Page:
Walter Benjamin, The Arcades Project, (Boston: Belknap Press, 2002).

Mary Ann Doane, The Emergence of Cinematic Time: Modernity, Contingency, the Archive (Boston: Harvard University Press, 2002).

Chris Gehman and Steve Reinke, eds., The Sharpest Point: Animation at the End of Cinema (Toronto: YYZ Books, 2005).

Rachel Moore, Hollis Frampton: (nostalgia) (London, Los Angeles: Afterall Books, 2006).

Laura Mulvey, Death 24X a Second: Stillness and the Moving Image (London: Reaktion Books, 2006).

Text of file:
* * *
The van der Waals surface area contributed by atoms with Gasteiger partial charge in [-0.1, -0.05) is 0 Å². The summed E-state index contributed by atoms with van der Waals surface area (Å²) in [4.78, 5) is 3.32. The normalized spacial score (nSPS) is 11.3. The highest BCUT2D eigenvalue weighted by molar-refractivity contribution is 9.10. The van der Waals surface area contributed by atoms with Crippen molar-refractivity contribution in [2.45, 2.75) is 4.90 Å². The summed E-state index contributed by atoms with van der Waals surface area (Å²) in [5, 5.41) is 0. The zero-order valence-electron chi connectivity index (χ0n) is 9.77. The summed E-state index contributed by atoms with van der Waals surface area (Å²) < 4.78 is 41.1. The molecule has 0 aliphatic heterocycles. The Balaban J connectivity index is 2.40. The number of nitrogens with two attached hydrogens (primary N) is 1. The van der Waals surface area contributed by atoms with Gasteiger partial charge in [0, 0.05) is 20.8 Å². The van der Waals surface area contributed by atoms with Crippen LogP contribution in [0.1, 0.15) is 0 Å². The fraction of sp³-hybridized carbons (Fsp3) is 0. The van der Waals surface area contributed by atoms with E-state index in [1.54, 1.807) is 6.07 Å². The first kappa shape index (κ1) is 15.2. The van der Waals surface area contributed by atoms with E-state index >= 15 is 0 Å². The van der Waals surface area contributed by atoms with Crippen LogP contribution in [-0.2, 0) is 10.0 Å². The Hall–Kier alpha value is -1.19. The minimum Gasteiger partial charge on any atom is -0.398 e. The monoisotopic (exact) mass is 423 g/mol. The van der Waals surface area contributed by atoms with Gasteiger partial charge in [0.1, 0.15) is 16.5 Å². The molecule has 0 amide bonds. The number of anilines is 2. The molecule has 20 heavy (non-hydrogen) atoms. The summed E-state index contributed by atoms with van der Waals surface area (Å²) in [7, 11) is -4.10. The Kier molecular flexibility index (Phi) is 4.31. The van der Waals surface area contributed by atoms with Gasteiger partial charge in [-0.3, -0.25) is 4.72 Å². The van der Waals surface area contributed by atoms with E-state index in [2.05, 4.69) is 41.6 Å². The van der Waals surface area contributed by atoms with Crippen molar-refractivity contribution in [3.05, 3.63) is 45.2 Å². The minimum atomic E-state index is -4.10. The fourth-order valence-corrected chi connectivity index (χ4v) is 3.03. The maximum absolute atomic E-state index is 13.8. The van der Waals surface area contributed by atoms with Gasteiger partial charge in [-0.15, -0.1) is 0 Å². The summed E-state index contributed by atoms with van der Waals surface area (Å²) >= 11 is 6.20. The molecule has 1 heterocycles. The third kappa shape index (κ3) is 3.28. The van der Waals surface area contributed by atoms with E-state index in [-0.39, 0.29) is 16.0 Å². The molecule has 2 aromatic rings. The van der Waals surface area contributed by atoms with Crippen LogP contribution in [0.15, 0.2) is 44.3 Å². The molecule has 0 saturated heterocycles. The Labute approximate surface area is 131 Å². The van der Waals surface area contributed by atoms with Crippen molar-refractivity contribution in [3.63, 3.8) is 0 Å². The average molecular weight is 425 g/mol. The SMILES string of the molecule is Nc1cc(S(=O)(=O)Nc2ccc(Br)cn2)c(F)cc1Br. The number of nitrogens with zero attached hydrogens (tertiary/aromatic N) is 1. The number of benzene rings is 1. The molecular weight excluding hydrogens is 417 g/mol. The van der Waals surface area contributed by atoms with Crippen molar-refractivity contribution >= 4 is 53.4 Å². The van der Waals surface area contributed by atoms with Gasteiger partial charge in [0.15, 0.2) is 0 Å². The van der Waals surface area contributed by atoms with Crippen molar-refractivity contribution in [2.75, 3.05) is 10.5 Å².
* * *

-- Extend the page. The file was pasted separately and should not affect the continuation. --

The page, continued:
Jean-Michel Rabaté, ed., Writing the Image After Roland Barthes (Philadelphia: University of Pennsylvania Press, 1997).

D.N. Rodowick, Reading the Figural, or Philosophy After the New Media (Durham: Duke University Press, 2001).

Sharon Switzer, Waltzing in Now-time: the unlikely event of a correspondence between

Barthes, Benjamin, Proust and my mother, M.F.A. thesis (University of Western Ontario, 1997).